The United Nations Intergovernmental Panel on Climate Change (IPCC) released the first installment of its Sixth Assessment – the world’s most comprehensive scientific study to date of climate change, its impacts, and options to protect our planet. The culmination of four years of work from more than 900 scientists and 195 governments, the report plays an important role in guiding global leaders as they address critical climate questions.
Paul N. Edwards, the William J. Perry Fellow in International Security and Senior Research Scholar at CISAC, served as a lead author. Appointed to the IPCC in 2018, Edwards directs Stanford’s Program on Science, Technology and Society and co-directs Stanford’s Existential Risk Initiative. In his 2010 book, A Vast Machine: Computer Models, Climate Data, and the Politics of Global Warming, Edwards explained how scientists learned to measure earth’s atmosphere, understand its past, and predict its future. Here, Ewdards highlights important insights from the IPCC report and explains why this report matters for both present and future policy on climate change. The full report is available to read here.
Can you explain why this report matters?
The IPCC reviews the state of climate knowledge every 6-7 years. Its reports evaluate virtually everything learned since the previous assessment. IPCC reports track the progression of human-caused climate change, project its possible future course, evaluate the risks to human and natural systems, and explore the likely consequences of the available policy options. The IPCC’s Fifth Assessment, completed in 2014, provided the main scientific input into the landmark Paris Agreement signed in 2015.
What’s coming out on Monday is the sixth report of Working Group I, which covers the physical science of climate change. It reflects major advances in understanding and greater certainty about the likely range of global heating over the 21st century and beyond. Where previous reports focused on global to continental scales, this one will present more detailed projections for much smaller regions. It also covers short-lived climate forcers in depth – things like soot from coal smoke that don’t stay in the atmosphere very long, but have substantial effects on climate.
Over the next year we’ll release the reports of the two other Working Groups. Working Group II covers vulnerability to climate change, how it affects us, and strategies for adapting to a warmer world. Working Group III covers mitigation: all the ways we can slow the progress of global heating, such as reducing greenhouse gas emissions and cleaning up air pollution.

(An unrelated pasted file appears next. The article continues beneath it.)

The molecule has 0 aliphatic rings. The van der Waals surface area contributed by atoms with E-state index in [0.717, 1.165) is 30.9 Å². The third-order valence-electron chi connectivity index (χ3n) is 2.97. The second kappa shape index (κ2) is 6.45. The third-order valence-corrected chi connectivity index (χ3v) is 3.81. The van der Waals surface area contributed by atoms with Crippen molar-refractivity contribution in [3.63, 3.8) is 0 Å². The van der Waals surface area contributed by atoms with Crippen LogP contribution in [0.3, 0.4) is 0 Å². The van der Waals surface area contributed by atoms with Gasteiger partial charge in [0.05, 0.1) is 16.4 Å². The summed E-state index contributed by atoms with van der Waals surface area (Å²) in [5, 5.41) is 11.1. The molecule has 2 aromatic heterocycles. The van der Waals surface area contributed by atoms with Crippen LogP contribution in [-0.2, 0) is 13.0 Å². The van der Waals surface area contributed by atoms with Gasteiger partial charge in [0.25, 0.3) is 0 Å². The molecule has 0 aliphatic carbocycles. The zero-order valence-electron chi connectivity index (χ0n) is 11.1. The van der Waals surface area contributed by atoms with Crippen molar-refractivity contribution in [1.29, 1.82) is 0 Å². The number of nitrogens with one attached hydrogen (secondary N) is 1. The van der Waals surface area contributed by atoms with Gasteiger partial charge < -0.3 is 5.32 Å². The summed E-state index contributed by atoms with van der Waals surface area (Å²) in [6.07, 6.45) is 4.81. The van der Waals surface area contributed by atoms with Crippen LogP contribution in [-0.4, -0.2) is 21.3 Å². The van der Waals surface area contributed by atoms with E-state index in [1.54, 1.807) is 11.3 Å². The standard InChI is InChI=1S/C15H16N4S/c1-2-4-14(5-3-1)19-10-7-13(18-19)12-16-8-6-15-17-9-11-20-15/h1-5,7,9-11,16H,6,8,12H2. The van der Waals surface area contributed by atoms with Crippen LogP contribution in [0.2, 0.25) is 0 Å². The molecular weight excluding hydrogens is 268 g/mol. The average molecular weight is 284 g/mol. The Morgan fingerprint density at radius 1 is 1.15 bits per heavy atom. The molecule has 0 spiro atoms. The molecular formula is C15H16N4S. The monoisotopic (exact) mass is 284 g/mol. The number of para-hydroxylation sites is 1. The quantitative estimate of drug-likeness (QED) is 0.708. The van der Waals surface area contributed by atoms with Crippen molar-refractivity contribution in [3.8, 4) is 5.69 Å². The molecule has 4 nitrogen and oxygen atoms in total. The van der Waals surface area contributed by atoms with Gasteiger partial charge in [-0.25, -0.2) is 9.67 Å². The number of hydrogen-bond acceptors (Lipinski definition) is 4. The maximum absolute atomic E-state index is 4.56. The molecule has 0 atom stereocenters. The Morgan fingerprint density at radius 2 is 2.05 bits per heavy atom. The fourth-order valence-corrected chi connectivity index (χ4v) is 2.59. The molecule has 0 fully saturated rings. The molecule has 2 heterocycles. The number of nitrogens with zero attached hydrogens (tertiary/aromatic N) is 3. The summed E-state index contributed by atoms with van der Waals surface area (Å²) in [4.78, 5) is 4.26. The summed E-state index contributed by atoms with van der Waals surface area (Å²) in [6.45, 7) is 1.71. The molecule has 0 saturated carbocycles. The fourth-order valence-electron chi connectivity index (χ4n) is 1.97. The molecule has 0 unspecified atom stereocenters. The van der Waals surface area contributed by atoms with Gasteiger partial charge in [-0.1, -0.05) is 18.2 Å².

Who produced this report?
The Working Group I assessment was written by 234 scientists from around the world, with hundreds of others consulted for smaller contributions. As an intergovernmental organization under the United Nations, the IPCC makes a concerted effort to be as inclusive as possible. For example, 41 percent of WGI authors were from developing countries and 28 percent were women, while 31 percent had not participated in previous IPCC assessments.
IPCC assessments are the most heavily peer-reviewed documents in the history of science. First, they are based mainly on previously peer-reviewed, published science. (Working Group I cites over 14,000 scientific articles, most of them published since the last report in 2013.) Next, the assessment drafts are also reviewed several times: first internally, by the authors, then by experts and expert organizations, and finally by representatives of the IPCC’s member governments. We received over 23,000 comments on the first draft, and over 51,000 comments on the second – and we considered and responded to all of them!
Who needs to pay attention to it?
Everyone! IPCC reports are aimed specifically at political leaders, policymakers, and their support staff who write detailed policy plans. But really, anyone who cares about the future of the planet should know about the main results of this assessment.
What is the intended impact of this report?
IPCC reports are “policy neutral.” We provide knowledge about what’s already happened to the climate, what’s happening now, and what’s likely to happen under various policy scenarios, but we don’t recommend specific policies.
Those are choices best left to firms, cities, states, national governments, and international negotiations – but we believe those choices should be based on the most up-to-date, reliable knowledge. For example, the more detailed, regionally-focused information provided by this WGI report should help California policymakers better understand what’s coming.
Are we doomed?
No, but we’re not safe either. By now most people understand that climate change is having dramatic effects, like the Southwest megadrought that began a few years ago and our increasingly awful fire seasons here in California. It’s bad, but we can stop it from getting worse, and every forward step will matter.
I believe we must do whatever we can to preserve a livable world for our children and their children’s children. The more effort and ideas we put into reducing our impact now, the more likely we are to avoid the worst future outcomes we can foresee.